Currently the majority of the work exists in two GitHub repositories:

The second link is broken

  1. https://github.com/runziggurat/zcash-gui

A privacy concern:

“Anonymized” topography data such as connection speeds, cloud status, and other stats that tools like nmap might allow.

This mainly concerns me from the standpoint of undermining Zcash privacy features. As long as this is not done in a way where this is possible, it should be ok.

Historical metrics in the GUI would indeed be useful, especially for on-call responders.

As would the Intelligent Peer Sharing Option, as long as it properly mitigates centrality.

Given their past experience with Zcash, overall blockchain/crypto body of work, and liaison with the developers, I believe we can trust their red teaming exercise to be appropriately thorough and tailored to our project. If enough testnet nodes can be coordinated, it could be quite a valuable simulation.

Unintended consequences are valid, and in-line with any other security offering from anyone else. While the concern about weaponization of scanners is valid, as with many other open source security tools, the benefits of leaving the code open sourced likely outweigh any downsides.

The “risks and mitigations” reflect the difficulty of the project. In summary, this is a HUGE undertaking which, if done correctly, would strengthen the security posture of the Zcash network.

Overall, the project is a substantial undertaking that has the potential to significantly increase Zcash security posture.


Thanks for the feedback @bbeale. I’m looking into making the runziggurat/zcash-gui repo public now, but if you want to just see the current GUI, you can see it here: Ziggurat Explorer


@aphelionz & Zcash Community, I am happy to announce that the @ZcashGrants Committee has unanimously voted to approve the Ziggurat 3.0 grant.


Great news! We’re so honored to be able to continue the work. Thank you all.


Hello! We’re pleased to report our first milestone is finally complete. This is a hefty one, as its work contains the deliverables for:

  1. A survey and analysis of network topology and topography that led to a P2P Network Visualizer
  2. A “back tested” Intelligent Peer Sharing (IPS) mechanism.
  3. A brand new tool in the Ziggurat toolbox called crunchy which performs the heavy-lifting data analysis on the crawler output
  4. A healthy set of network crawler updates required by the above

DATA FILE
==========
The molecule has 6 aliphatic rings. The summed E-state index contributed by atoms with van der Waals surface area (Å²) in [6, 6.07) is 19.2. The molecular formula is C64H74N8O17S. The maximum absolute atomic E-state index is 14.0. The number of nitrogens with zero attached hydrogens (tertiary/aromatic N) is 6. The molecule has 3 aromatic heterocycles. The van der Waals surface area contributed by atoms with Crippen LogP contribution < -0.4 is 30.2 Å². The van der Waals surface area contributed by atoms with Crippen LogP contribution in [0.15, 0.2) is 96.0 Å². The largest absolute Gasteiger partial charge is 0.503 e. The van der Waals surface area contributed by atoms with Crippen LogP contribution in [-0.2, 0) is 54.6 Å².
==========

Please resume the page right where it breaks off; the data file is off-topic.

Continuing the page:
Here is a flowchart that shows the full network-wide section of the “Ziggurat Stack”:

Starting in the upper left with the ZCash Network:

  1. The crawler scans the network and generates a sample.json file.
  2. A separate process (now called crunchy) does detailed data analysis on the crawler output and produces its own state.json
  3. Both IPS and p2p-viz consume state.json
    • IPS produces peer.json which could be used by the crawler to “suggest” suitable peers to other nodes
    • p2p-viz displays visualizations of the data via WebGL/WebGPU powered browser application

Deliverable Breakdown

What follows are details about the tangible deliverables, and links to them when appropriate.

Crawler output and Visualizer

You can see the staging demo of the visualizer here You will need load the HTTP version of the page and then click Geolocation → Load Default State.

If you don’t want to do that for any reason, you can see the p2p-viz screenshots below, copied from the README.

Understanding these screenshots is a little easier if you understand the following networking concepts:

  • degree – a count, representing how many direct, ‘one hop’ connections each node has to other nodes in the network.
  • betweenness – broadly, this tells us us how often a node lies on a path between other network nodes. It is computed by identifying all the shortest paths and then counting how many times each node falls on one.
  • closeness – this measure calculates the shortest paths between all nodes, then assigns each node a score based on its sum of shortest paths. This is not very relevant here, as neither the density or sparseness of a network is intrinsically bad. IPS tries to keep its own centrality high and connect to peers with high closeness (if the MCDA weights allow it).

In general, the lower delta between the min and max of these metrics is ideal. These, as well as other metrics and factors are described more in the IPS documentation

Here, a node in Barcelona is selected. Node metadata is displayed in the upper right corner. The keyboard command overlay and fps display are both active.

A node in Dublin is selected, and the display of connections is activated.

A histogram is displayed for the betweenness centrality.

We group several nodes at the same geolocation into a supernode, which is displayed as a magenta cube. The subnodes which comprise a supernode may be viewed by clicking on a selected supernode.

This is a rendering using a directed force library in 3d. The node coloring is based on the degree centrality, so number of connections.

Intelligent Peer Sharing (IPS)

IPS is fully implemented but has not been run on mainnet and thus remains mostly theoretical, however when we run it on the state.json files that we have, we observe:

  • There are no islands
  • Attacking (removing) some % of the top nodes cannot fragment the network.
  • During network optimization we’ve achieved increasing minimal degree (that’s good)
  • Decreasing maximal degree as well as lower delta (that’s also good).
  • Decreased max betweenees - but not increased the minimum one (still good but not as good)

The crawler can serve the peerlist as a response to getaddr request. However this is not released yet and this is the PR to be taken into consideration.

Other Documentation

  • The test directory of crunchy is useful to see how it works on a technical level